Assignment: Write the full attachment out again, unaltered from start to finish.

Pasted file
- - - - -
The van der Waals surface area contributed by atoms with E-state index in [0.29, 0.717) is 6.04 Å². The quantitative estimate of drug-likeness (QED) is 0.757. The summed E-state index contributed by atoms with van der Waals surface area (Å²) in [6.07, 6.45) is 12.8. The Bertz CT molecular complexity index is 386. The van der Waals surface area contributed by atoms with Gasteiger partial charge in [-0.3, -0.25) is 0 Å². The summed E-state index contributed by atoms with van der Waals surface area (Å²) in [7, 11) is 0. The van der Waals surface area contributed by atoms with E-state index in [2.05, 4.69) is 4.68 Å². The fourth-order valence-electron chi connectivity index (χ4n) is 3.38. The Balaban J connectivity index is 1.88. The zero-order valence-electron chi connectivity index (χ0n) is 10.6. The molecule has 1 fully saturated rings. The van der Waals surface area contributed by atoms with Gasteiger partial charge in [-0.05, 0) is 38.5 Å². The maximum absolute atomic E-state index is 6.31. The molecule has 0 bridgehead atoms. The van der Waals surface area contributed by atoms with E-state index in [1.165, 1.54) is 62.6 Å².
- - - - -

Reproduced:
The van der Waals surface area contributed by atoms with E-state index in [0.29, 0.717) is 6.04 Å². The quantitative estimate of drug-likeness (QED) is 0.757. The summed E-state index contributed by atoms with van der Waals surface area (Å²) in [6.07, 6.45) is 12.8. The Bertz CT molecular complexity index is 386. The van der Waals surface area contributed by atoms with Gasteiger partial charge in [-0.3, -0.25) is 0 Å². The summed E-state index contributed by atoms with van der Waals surface area (Å²) in [7, 11) is 0. The van der Waals surface area contributed by atoms with E-state index in [2.05, 4.69) is 4.68 Å². The fourth-order valence-electron chi connectivity index (χ4n) is 3.38. The Balaban J connectivity index is 1.88. The zero-order valence-electron chi connectivity index (χ0n) is 10.6. The molecule has 1 fully saturated rings. The van der Waals surface area contributed by atoms with Gasteiger partial charge in [-0.05, 0) is 38.5 Å². The maximum absolute atomic E-state index is 6.31. The molecule has 0 bridgehead atoms. The van der Waals surface area contributed by atoms with E-state index in [1.165, 1.54) is 62.6 Å².